# 321-avoiding and parity-alternating permutations

It is classical that 321-avoiding permutations are enumerated by the Catalan numbers.

A permutation is parity-alternating if it sends even integers to even integers, and odd integers to odd. I am interested in the number of 321-avoiding parity-alternating permutations. (123-avoidance is also of interest). The four other patterns of length 3 are easy to enumerate.

Example: The sequence for 321-avoiding permutations of size $$n=1,2,3,...$$ is $$1, 1, 1, 2, 3, 6, 11, 22, 44, 89, 185, 382, 808, 1702, 3635, 7779, \dotsc$$ and this is not in the OEIS at the moment A354208. For example, $$[1, 2, 3, 4]$$, and $$[3, 4, 1, 2]$$ are the two parity-alternating permutations of size 4 which also avoids 321.

These numbers are generated by first computing all 321-avoiding permutations (via a Catalan recursion) and then selecting the parity-alternating ones. We do not have an efficient formula for generating the numbers above.

Question: Can one find some more efficient way of generating the above sequence? A generating function, or a recursion?

Note: For odd $$n$$, there is a bijection between 123 and 321-avoiding, parity-alternating permutations, by taking the reverse

• @PerAlexandersson Here are the values through n=29 (more or less the limit of my patience at this point) using a simple DFS (there are ways to refine it which would dig out more terms but I'm not sure it's worth it). Incidentally, it appears the exponential growth rate is about 2 which would make sense from the heuristic that each element has a 1/2 chance of being the right parity, so we expect about 4^n/2^n. 1, 1, 1, 1, 2, 3, 6, 11, 22, 44, 89, 185, 382, 808, 1702, 3635, 7779, 16736, 36229, 78466, 171238, 373203, 819186, 1795611, 3958662, 8721086, 19294525, 42691298, 94733886, 210379132 Commented Jun 5, 2022 at 23:07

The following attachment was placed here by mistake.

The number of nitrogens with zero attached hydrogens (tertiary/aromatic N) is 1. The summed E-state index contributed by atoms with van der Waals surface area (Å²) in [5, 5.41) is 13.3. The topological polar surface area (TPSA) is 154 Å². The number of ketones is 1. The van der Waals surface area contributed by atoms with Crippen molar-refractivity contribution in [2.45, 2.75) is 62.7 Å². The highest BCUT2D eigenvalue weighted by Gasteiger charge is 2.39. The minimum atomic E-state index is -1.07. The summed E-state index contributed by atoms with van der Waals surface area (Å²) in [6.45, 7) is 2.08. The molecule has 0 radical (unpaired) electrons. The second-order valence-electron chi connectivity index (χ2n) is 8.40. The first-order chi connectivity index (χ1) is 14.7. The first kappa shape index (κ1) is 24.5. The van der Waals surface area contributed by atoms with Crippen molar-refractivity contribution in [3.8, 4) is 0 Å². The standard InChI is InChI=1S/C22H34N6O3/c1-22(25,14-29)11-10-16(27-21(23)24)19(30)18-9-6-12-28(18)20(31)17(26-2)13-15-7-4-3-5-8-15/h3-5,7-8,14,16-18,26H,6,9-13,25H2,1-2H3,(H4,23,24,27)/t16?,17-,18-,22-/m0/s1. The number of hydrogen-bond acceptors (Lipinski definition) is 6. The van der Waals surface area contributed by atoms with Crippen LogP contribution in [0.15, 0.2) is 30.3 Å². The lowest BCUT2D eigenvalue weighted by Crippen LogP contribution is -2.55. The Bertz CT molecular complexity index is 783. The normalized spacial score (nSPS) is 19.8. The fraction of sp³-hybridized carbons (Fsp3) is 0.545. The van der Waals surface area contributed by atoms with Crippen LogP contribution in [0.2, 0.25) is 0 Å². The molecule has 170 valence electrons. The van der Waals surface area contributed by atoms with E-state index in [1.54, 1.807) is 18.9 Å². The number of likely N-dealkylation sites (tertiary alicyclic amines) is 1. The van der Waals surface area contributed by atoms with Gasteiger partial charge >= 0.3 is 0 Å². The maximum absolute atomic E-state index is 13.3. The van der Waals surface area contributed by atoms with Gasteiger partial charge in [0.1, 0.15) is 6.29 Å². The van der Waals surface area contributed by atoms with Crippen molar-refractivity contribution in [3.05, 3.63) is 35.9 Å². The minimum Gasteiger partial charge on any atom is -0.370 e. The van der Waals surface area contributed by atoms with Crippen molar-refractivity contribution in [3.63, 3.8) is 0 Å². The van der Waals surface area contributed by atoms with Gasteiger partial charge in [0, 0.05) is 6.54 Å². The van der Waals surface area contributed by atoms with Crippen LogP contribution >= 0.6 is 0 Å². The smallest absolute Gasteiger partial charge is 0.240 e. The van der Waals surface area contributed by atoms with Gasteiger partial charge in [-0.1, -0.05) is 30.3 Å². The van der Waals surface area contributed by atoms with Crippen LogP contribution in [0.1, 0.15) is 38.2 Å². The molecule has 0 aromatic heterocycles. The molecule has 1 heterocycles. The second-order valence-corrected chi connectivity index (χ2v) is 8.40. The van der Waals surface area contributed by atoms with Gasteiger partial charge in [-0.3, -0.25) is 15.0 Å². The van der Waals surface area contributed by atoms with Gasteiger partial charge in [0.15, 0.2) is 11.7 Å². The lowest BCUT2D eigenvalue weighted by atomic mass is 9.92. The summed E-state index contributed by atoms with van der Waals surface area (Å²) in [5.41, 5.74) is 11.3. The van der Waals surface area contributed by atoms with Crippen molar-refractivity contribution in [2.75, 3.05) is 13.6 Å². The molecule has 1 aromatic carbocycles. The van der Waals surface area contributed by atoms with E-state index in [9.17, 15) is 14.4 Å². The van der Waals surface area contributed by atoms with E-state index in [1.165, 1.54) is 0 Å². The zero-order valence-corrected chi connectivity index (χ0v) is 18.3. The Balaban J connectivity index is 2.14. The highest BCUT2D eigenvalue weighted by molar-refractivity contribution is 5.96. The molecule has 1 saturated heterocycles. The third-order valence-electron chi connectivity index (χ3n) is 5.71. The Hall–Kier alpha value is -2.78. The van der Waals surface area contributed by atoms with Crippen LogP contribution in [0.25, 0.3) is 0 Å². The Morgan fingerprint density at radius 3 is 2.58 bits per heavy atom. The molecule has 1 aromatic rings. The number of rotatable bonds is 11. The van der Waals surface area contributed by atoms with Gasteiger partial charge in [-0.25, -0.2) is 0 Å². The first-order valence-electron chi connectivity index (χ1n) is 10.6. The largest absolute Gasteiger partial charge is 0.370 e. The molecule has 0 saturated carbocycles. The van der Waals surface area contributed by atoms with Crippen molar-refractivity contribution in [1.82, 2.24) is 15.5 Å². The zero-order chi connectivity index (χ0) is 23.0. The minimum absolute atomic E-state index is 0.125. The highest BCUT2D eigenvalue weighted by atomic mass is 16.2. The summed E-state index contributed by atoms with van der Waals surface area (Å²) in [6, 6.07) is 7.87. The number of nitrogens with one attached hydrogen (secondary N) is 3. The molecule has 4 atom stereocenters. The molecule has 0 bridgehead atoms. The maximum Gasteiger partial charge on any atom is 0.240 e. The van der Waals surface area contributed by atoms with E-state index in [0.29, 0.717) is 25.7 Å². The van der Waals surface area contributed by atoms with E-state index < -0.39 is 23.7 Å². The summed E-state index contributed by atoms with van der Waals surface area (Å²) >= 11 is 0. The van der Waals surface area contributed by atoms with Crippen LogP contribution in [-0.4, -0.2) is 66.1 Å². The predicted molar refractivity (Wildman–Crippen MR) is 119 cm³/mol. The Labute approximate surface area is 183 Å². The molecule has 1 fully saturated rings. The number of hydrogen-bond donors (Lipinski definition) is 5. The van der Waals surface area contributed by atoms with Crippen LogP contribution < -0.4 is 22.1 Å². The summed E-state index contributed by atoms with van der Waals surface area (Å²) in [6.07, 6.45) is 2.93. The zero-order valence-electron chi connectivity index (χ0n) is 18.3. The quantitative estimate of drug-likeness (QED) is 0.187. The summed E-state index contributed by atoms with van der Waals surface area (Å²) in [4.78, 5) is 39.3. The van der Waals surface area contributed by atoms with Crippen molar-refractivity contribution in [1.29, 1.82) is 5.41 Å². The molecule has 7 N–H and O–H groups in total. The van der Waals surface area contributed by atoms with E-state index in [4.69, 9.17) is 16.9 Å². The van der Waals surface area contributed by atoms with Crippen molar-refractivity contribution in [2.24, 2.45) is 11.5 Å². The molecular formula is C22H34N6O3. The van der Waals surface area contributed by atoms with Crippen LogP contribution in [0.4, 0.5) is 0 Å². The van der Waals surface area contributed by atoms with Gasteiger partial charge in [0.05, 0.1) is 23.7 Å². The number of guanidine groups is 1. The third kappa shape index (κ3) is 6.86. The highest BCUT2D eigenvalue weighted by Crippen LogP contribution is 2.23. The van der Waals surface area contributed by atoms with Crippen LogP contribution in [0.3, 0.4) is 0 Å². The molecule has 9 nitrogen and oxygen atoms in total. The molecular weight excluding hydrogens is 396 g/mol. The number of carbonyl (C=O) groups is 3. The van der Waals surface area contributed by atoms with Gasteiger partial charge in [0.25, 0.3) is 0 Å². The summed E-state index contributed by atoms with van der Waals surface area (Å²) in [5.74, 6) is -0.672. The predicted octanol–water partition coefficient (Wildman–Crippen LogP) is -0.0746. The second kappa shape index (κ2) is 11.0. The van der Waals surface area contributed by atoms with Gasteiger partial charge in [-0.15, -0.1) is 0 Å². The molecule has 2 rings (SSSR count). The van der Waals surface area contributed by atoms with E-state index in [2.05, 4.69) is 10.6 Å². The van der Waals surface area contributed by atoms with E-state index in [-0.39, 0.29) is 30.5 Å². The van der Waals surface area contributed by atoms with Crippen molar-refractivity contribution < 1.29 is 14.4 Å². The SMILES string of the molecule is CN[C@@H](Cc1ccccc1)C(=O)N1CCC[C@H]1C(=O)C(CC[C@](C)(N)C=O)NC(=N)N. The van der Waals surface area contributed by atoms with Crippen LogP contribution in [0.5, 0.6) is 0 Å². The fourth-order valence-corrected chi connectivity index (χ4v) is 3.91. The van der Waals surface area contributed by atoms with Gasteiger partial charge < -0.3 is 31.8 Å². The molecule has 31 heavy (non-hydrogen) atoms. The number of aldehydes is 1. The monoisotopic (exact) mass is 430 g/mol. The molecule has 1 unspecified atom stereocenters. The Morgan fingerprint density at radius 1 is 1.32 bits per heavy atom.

• Simple DFS in Python Commented Jun 5, 2022 at 23:31
• I reworked to use bitmasks instead of lists for efficiency, and can extend @MichaelAlbert's list by six values: 468084856, 1042703207, 2325575076, 5193931583, 11609749877, 25986720374. The ratio between successive terms appears to be growing without bound, but if you consider the sequence r(n) = (nth Catalan number)/(nth term of the sequence of interest), the term ratio r(n+1)/r(n) appears to be converging on a value slightly above 1.71. (Another two terms would help to clarify, but I estimate a calculation time of about 24 hours). Commented Jun 6, 2022 at 19:53
• @MichaelAlbert Ah, right, it is for ODD n there is that bijection, but for EVEN n, the numbers are not the same. Commented Jun 7, 2022 at 5:41
• @PerAlexandersson So I was right - I was missing something terribly obvious - a typo :) Commented Jun 7, 2022 at 5:55